Update 10am, 19th July: Check out the number 10 website for a live stream of David Cameron’s speech in liverpool launching The Big Society in the north.
Yesterday morning I decided that it would be a good idea to write a brief post about our experience working with Bristol Council on a bid to create a truly engaging platform for Neighbourhood Consultation (called N-Gauge). To that end I thought that it might be sensible to eschew my usual ‘lash it out’ approach to blog writing and follow Dave’s lead and do some in depth background research.
The journey from then until now (nearly 24 hours later) has been filled with a range of emotions from optimism to cynicism through downright hilarity.
My starting point was to look at what’s out there at the moment and the basis for HMG’s interest in Crowd-sourcing in the first place. The answer lies in a Speech made by David Cameron  at the end of March this year, just prior to the election campaign, and its name is The Big Society . But what is The Big Society? A picture paints a thousand words, or in the case of this Wordle  graphic, 125 words generated from the Big Society Document  from the Cabinet Office:
“We want to give citizens, communities and local government the power and information they need to come together, solve the problems they face and build the Britain they want.
- Give communities more powers
- Encourage people to take an active role in their communities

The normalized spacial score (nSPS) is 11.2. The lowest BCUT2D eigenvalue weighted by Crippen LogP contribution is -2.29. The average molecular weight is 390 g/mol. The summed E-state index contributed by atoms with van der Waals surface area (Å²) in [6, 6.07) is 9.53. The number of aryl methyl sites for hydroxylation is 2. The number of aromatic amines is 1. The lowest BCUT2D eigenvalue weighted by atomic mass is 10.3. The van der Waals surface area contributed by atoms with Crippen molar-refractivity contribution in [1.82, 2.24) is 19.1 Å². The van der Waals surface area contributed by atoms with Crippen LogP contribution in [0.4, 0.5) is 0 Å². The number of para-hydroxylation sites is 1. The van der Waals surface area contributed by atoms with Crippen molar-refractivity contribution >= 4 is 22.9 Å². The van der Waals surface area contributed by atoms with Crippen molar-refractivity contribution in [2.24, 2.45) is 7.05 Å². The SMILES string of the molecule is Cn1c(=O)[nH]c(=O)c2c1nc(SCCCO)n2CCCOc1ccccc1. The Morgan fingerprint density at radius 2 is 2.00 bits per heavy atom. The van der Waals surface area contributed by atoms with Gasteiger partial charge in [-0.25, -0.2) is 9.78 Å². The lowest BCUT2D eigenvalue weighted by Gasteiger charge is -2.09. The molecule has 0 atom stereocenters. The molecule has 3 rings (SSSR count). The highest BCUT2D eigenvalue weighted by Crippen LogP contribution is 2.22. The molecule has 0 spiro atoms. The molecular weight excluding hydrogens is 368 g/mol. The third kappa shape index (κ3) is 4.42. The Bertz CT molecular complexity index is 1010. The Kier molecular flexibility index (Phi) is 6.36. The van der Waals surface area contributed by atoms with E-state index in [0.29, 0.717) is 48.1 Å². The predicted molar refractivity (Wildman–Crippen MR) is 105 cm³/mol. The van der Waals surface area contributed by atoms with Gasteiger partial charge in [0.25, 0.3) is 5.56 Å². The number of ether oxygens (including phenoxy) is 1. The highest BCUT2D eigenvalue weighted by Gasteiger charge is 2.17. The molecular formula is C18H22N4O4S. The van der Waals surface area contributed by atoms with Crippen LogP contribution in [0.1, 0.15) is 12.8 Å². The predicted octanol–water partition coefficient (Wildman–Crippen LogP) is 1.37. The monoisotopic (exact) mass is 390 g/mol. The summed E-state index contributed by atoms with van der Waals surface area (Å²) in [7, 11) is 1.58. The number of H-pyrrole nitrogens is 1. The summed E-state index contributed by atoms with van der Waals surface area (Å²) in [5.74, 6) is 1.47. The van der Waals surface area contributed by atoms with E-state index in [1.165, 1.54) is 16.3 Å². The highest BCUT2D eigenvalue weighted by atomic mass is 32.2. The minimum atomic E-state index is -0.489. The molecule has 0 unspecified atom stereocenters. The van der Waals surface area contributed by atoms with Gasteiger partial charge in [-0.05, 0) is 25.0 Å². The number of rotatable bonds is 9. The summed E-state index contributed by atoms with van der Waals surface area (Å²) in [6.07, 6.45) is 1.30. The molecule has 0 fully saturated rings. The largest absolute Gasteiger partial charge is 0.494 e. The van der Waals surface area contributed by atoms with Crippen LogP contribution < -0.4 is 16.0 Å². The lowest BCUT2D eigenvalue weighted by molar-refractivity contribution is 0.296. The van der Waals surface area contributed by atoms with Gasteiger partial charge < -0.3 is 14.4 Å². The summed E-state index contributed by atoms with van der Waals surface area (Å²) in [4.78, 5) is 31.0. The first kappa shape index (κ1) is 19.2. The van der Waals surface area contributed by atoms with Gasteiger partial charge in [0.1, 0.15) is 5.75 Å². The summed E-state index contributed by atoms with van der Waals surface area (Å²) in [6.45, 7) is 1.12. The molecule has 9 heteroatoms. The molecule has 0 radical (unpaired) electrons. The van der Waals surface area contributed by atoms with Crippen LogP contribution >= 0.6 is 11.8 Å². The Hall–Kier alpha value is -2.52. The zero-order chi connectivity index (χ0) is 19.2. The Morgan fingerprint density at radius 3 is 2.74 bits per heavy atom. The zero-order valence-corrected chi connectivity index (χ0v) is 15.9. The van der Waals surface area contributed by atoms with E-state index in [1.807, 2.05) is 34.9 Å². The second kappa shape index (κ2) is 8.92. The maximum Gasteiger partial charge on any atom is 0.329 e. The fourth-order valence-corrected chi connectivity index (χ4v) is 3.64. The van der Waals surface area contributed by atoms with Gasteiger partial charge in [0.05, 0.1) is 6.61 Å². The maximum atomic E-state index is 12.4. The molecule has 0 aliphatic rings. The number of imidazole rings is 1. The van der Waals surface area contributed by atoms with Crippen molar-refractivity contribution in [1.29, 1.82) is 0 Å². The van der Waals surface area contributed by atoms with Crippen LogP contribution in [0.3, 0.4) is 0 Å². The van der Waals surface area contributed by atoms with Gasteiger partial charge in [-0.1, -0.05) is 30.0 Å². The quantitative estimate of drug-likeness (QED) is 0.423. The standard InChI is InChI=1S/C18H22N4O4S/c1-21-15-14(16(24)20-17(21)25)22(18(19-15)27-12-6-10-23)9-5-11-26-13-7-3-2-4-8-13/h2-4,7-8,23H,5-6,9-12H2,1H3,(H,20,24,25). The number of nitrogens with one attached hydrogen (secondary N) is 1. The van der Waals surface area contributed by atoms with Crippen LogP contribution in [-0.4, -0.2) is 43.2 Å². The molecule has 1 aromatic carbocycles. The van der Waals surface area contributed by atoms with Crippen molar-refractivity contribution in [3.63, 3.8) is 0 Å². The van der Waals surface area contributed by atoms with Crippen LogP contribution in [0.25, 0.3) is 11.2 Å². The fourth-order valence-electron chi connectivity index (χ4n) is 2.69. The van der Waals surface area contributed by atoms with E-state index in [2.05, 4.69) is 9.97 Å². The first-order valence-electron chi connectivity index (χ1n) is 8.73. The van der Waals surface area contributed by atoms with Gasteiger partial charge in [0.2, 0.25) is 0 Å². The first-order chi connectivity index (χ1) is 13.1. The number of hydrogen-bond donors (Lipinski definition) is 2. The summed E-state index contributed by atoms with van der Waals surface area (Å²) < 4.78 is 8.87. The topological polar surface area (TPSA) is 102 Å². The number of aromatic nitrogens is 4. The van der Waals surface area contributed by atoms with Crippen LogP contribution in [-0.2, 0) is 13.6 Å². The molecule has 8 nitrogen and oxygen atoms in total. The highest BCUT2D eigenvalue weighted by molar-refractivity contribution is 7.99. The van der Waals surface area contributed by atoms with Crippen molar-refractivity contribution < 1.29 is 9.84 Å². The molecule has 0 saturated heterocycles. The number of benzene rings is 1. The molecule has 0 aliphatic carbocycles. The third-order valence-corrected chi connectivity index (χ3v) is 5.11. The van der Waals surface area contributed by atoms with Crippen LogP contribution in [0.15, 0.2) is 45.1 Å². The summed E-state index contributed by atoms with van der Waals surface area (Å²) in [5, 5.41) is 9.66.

- Transfer power from central to local government
- Support co-ops, mutuals, charities and social enterprises
- Publish government data”
If you’d like to keep abreast of what’s going on in the world of Big Society, there’s a paper.li page  dedicated to the #bigsociety hashtag on twitter. Paper.li is a handy tool that presents the content of tweets in the form of a newspaper, very easy to read!
A quick glance at the Wordle graphic alone is enough to give the viewer a sense of why Crowd-sourcing would appeal – the prominent words are ‘local’, ‘social’, ‘communities’, ‘responsibility’, Big Society seems to be about empowerment of the individual as well as the state – It is no surprise, then, that within weeks of coming into power the coalition government had launched two sites, one from the office of the Deputy Prime Minister, Nick Clegg, and one from the Chancellor, George Osbourne, at the Treasury:
Both of which have attracted criticism from a variety of sources, from the establishment:
to the not-so-establishment:
In both of these articles there are important points raised about the usefulness and more importantly the appropriateness of using Crowd-sourcing techniques to inform government policy-making. Key points being made that:
“Brain storming works best when people don’t talk to each other because people inhibit each other. But then what happens when you’ve got the ideas? You could have 30,000 ideas on what laws to repeal.” – Perry Walker, head of participation at the New Economics Foundation 
“Many entries [into the Spending Challenge] have little bearing on government doing ‘more for less’ and instead reflect personal hobby-horses, like the ubiquitous ‘Bring Back Capital Punishment ’.” – Clifford Singer, Leftwing Conspiracy 
“So far reality hasn’t caught up with the promise – and good strategic policy making involves deliberation, which the existing crowd-sourcing models aren’t suitable for.” – Geoff Mulgan, commentator and director of thinktank the Young Foundation